Thursday 14th December 2017
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Serves
Preparation time: 5 minutes

Ingredients
Per glass:
50ml white rum (Bacardi is great)
4-5 lime wedges
Small handful mint leaves
10ml framboise – you can create your own raspberry syrup by simply heating a punnet of fresh raspberries and 1 tablespoon sugar over heat.
1 tsp sugar (or 2 tsp if not using framboise)
Fresh raspberries
Crushed ice
Soda water

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Recipe by Dominic Franks, Belleau Kitchen

Ahhh those long, lazy days of summer, relaxing in the evenings on a freshly cut lawn after a long day at work, with the aroma of burgers sizzling away on the barbecue and the sound of ice clinking on the side of your glass. Is there anything more simply satisfying?

For me those magical evenings just wouldn’t be complete without a cocktail – be it a simple gin and tonic or something a little more sophisticated like a frothy whisky sour. A cocktail always brings a little more fun to the proceedings. I also love that so many cocktails have a history to them or have been invented by a certain famous person for a special reason.

My raspberry mojito puts a fun little British Summer twist on this classic Latin American favourite. The recipe list may seem a tad complicated but actually the cocktail is really easy to make. Believe me, it’s well worth the effort. The moment you try this, you won’t regret it!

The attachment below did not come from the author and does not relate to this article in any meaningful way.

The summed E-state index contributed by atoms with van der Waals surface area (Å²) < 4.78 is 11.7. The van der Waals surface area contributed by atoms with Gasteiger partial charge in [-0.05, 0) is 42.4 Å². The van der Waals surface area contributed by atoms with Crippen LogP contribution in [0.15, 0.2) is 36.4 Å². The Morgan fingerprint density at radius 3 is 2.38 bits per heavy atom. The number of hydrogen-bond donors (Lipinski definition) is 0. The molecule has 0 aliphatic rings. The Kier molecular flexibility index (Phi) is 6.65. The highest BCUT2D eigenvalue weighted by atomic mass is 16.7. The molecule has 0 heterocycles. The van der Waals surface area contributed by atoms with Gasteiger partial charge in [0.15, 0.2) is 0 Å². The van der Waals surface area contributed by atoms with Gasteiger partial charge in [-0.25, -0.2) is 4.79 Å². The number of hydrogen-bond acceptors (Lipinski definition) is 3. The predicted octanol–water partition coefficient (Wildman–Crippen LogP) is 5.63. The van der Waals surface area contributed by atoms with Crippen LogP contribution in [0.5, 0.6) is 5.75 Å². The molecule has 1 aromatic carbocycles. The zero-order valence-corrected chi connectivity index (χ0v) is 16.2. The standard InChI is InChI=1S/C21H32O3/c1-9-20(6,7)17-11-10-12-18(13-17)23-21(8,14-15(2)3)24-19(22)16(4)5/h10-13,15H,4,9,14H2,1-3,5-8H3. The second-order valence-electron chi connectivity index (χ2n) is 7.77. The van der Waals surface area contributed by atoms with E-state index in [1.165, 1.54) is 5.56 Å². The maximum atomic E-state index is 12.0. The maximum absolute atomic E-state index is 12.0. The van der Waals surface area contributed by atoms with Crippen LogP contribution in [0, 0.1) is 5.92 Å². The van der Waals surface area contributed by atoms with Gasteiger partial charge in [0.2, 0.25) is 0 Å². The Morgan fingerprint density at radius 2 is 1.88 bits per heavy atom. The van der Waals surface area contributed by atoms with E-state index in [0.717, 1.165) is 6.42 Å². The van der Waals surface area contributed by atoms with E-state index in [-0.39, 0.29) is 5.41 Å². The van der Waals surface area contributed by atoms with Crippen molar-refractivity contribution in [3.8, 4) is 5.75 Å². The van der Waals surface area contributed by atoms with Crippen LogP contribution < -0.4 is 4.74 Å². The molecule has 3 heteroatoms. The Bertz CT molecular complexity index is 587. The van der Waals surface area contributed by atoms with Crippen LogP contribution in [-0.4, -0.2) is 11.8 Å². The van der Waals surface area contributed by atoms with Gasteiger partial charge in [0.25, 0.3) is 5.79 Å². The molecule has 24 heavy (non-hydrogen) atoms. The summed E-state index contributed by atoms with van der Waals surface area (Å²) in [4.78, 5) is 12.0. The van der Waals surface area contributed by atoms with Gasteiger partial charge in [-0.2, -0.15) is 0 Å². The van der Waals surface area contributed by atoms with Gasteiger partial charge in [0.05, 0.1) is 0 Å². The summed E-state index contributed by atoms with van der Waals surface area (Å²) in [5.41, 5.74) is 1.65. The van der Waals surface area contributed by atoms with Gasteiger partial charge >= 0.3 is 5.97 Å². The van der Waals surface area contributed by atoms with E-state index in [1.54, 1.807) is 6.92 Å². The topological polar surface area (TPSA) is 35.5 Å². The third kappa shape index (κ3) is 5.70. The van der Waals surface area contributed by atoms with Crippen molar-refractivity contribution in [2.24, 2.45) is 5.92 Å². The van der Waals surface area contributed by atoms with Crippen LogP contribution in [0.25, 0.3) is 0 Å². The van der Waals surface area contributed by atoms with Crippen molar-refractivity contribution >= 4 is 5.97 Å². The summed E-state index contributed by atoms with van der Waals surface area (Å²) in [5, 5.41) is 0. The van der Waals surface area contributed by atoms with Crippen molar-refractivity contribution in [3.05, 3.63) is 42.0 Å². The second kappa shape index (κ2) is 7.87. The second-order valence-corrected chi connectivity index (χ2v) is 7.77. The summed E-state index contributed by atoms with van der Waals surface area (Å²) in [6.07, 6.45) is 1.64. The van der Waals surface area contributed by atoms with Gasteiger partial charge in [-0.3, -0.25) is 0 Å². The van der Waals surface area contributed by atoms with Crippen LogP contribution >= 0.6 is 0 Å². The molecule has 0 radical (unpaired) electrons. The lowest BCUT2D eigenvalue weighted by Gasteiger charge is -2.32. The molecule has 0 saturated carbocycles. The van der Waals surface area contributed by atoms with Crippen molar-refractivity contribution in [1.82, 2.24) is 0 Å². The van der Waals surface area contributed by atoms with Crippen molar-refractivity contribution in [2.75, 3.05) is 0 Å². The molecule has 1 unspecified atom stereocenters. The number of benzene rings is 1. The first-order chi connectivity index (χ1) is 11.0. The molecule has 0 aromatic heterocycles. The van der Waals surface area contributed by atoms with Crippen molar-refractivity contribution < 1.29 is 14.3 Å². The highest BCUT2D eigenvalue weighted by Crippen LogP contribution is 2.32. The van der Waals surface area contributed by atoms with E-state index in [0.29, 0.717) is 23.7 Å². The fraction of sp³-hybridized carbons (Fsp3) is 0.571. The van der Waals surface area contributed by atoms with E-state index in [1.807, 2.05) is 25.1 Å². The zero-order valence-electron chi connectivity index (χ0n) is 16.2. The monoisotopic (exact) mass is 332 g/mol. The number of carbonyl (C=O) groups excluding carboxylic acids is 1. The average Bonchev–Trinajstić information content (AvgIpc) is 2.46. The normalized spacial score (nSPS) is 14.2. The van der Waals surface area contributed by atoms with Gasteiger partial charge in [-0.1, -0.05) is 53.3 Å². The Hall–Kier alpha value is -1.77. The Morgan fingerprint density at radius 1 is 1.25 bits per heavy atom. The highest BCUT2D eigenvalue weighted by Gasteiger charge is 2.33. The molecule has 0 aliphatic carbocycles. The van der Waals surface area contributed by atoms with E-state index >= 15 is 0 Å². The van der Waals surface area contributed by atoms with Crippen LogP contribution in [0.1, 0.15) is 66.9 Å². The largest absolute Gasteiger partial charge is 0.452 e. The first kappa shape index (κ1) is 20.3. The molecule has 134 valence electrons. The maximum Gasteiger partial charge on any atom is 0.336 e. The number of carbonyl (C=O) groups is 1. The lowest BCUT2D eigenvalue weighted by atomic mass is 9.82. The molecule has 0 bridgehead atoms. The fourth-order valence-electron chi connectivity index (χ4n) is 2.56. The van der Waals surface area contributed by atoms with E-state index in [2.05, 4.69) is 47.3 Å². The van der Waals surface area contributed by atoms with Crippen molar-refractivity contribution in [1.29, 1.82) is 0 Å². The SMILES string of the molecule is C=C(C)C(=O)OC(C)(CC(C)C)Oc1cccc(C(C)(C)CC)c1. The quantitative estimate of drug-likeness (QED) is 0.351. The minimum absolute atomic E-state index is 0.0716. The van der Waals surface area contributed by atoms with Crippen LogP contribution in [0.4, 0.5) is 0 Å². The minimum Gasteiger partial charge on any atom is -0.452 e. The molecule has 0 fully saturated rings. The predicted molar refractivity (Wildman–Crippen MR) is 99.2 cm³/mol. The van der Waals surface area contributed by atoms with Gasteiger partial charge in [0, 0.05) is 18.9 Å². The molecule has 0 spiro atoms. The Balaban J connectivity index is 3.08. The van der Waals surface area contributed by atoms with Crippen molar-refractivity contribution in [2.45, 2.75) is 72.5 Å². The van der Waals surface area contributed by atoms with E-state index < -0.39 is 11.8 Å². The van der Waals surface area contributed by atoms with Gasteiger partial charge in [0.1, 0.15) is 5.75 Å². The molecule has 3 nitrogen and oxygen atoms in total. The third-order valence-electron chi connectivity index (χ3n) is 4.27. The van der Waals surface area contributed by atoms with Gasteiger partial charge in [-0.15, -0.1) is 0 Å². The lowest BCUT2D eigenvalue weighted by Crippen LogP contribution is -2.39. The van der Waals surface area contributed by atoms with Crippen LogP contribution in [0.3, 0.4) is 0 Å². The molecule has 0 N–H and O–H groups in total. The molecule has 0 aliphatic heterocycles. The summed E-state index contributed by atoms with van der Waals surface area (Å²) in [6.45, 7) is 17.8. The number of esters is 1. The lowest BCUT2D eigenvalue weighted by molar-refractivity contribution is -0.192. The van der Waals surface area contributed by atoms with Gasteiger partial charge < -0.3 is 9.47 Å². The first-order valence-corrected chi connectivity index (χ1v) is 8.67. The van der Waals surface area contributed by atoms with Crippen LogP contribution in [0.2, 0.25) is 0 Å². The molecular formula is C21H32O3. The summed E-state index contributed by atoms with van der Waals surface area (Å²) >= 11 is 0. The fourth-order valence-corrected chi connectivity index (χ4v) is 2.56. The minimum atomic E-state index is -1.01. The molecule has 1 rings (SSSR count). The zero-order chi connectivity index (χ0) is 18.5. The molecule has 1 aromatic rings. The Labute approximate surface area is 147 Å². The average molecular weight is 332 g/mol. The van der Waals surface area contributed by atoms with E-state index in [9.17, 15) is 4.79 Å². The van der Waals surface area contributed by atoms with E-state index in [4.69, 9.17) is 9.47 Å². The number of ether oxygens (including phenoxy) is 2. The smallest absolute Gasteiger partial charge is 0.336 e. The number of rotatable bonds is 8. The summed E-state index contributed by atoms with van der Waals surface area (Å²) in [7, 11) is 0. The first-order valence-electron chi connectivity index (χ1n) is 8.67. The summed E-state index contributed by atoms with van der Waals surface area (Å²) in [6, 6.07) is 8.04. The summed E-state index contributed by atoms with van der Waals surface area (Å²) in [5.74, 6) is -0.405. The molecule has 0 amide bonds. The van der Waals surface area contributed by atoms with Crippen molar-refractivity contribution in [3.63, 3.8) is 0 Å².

You will need what is commonly known as a ‘highball’ glass for this, which is simply any tall glass. The current trend for serving cocktails in jam jars would also work perfectly for this. The mojito calls for crushed ice, which you can make very easily from ice cubes in a blender but many supermarkets now sell bags of crushed ice, so there really are no excuses.

METHOD
Place the sugar and limes in the glass and muddle using a muddler, or the end of a rolling pin. Make sure you really squeeze the juice out of the limes, allowing the sugar and lime to mingle.

Add the rum, the raspberries and if using add the framboise and stir.

Next add the whole leaves of mint to the glass and very lightly muddle again, being careful not to break the leaves as this releases chlorophyll, making the drink taste bitter.

Half-fill the glass with crushed ice, stirring the ingredients up through the ice to blend together. Then fill the rest of the glass with crushed ice, pushing the ice down into the glass. Place a napkin or tea towel over the top and stir the drink again, twisting the spoon and bringing the spoon up the glass as you twist – a long bar spoon would do this well but a teaspoon or skewer would work too.

Top with a dash of soda water, garnish and serve.

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